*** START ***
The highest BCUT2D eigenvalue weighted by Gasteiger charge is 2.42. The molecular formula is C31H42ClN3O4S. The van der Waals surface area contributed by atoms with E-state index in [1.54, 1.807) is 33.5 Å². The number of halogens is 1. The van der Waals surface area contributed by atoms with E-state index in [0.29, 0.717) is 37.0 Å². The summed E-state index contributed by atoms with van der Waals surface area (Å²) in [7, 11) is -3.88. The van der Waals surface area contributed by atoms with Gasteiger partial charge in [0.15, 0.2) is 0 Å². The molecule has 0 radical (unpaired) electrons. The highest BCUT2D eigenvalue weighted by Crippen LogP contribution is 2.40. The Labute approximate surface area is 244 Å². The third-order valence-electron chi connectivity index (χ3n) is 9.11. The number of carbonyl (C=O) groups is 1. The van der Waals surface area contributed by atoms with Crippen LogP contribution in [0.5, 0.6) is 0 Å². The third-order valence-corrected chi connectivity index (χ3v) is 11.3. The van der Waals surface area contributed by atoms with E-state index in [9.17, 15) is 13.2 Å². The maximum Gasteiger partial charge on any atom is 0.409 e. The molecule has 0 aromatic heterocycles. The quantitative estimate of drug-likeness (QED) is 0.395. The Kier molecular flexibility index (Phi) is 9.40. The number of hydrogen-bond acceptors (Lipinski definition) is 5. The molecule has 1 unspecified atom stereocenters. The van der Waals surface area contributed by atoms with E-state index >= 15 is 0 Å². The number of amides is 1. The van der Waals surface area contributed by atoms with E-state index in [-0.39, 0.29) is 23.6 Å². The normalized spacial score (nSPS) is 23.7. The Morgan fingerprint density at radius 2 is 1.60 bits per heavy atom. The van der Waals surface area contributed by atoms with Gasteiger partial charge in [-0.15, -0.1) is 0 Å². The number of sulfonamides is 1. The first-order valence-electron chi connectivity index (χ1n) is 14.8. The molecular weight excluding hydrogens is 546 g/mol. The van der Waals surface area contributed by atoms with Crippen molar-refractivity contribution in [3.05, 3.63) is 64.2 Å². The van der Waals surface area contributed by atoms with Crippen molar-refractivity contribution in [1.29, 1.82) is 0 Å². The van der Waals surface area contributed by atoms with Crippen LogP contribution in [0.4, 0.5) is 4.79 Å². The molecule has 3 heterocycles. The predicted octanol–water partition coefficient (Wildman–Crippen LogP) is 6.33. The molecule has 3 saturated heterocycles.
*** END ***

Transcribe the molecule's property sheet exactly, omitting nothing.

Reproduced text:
The highest BCUT2D eigenvalue weighted by Gasteiger charge is 2.42. The molecular formula is C31H42ClN3O4S. The van der Waals surface area contributed by atoms with E-state index in [1.54, 1.807) is 33.5 Å². The number of halogens is 1. The van der Waals surface area contributed by atoms with E-state index in [0.29, 0.717) is 37.0 Å². The summed E-state index contributed by atoms with van der Waals surface area (Å²) in [7, 11) is -3.88. The van der Waals surface area contributed by atoms with Gasteiger partial charge in [0.15, 0.2) is 0 Å². The molecule has 0 radical (unpaired) electrons. The highest BCUT2D eigenvalue weighted by Crippen LogP contribution is 2.40. The Labute approximate surface area is 244 Å². The third-order valence-electron chi connectivity index (χ3n) is 9.11. The number of carbonyl (C=O) groups is 1. The van der Waals surface area contributed by atoms with Crippen LogP contribution in [0.5, 0.6) is 0 Å². The third-order valence-corrected chi connectivity index (χ3v) is 11.3. The van der Waals surface area contributed by atoms with E-state index in [9.17, 15) is 13.2 Å². The maximum Gasteiger partial charge on any atom is 0.409 e. The molecule has 0 aromatic heterocycles. The quantitative estimate of drug-likeness (QED) is 0.395. The Kier molecular flexibility index (Phi) is 9.40. The number of hydrogen-bond acceptors (Lipinski definition) is 5. The molecule has 1 unspecified atom stereocenters. The van der Waals surface area contributed by atoms with E-state index >= 15 is 0 Å². The number of amides is 1. The van der Waals surface area contributed by atoms with E-state index in [-0.39, 0.29) is 23.6 Å². The normalized spacial score (nSPS) is 23.7. The Morgan fingerprint density at radius 2 is 1.60 bits per heavy atom. The van der Waals surface area contributed by atoms with Gasteiger partial charge in [-0.15, -0.1) is 0 Å². The number of sulfonamides is 1. The first-order valence-electron chi connectivity index (χ1n) is 14.8. The molecular weight excluding hydrogens is 546 g/mol. The van der Waals surface area contributed by atoms with Crippen molar-refractivity contribution in [3.05, 3.63) is 64.2 Å². The van der Waals surface area contributed by atoms with Crippen molar-refractivity contribution in [1.29, 1.82) is 0 Å². The van der Waals surface area contributed by atoms with Crippen LogP contribution in [0.4, 0.5) is 4.79 Å². The molecule has 3 heterocycles. The predicted octanol–water partition coefficient (Wildman–Crippen LogP) is 6.33. The molecule has 3 saturated heterocycles.